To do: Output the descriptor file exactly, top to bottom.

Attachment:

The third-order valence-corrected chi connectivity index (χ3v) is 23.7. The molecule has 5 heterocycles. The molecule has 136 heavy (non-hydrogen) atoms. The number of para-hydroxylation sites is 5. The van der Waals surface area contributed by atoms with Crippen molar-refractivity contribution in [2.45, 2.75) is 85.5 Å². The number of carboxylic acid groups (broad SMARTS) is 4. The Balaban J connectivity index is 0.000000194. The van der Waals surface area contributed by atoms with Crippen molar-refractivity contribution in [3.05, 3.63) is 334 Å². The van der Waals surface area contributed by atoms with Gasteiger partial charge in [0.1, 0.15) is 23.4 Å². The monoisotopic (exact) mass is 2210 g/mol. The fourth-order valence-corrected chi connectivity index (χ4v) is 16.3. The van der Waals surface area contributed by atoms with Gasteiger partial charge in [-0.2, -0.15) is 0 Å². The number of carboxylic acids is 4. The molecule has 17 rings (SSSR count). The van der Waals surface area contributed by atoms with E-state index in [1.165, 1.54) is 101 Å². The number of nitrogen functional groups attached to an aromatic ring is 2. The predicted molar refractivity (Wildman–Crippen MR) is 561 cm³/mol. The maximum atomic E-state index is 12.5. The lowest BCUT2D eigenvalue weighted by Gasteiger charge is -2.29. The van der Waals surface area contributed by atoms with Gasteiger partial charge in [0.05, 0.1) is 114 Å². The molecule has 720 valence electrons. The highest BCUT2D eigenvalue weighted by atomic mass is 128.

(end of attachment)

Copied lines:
The third-order valence-corrected chi connectivity index (χ3v) is 23.7. The molecule has 5 heterocycles. The molecule has 136 heavy (non-hydrogen) atoms. The number of para-hydroxylation sites is 5. The van der Waals surface area contributed by atoms with Crippen molar-refractivity contribution in [2.45, 2.75) is 85.5 Å². The number of carboxylic acid groups (broad SMARTS) is 4. The Balaban J connectivity index is 0.000000194. The van der Waals surface area contributed by atoms with Crippen molar-refractivity contribution in [3.05, 3.63) is 334 Å². The van der Waals surface area contributed by atoms with Gasteiger partial charge in [0.1, 0.15) is 23.4 Å². The monoisotopic (exact) mass is 2210 g/mol. The fourth-order valence-corrected chi connectivity index (χ4v) is 16.3. The van der Waals surface area contributed by atoms with Gasteiger partial charge in [-0.2, -0.15) is 0 Å². The number of carboxylic acids is 4. The molecule has 17 rings (SSSR count). The van der Waals surface area contributed by atoms with E-state index in [1.165, 1.54) is 101 Å². The number of nitrogen functional groups attached to an aromatic ring is 2. The predicted molar refractivity (Wildman–Crippen MR) is 561 cm³/mol. The maximum atomic E-state index is 12.5. The lowest BCUT2D eigenvalue weighted by Gasteiger charge is -2.29. The van der Waals surface area contributed by atoms with Gasteiger partial charge in [0.05, 0.1) is 114 Å². The molecule has 720 valence electrons. The highest BCUT2D eigenvalue weighted by atomic mass is 128.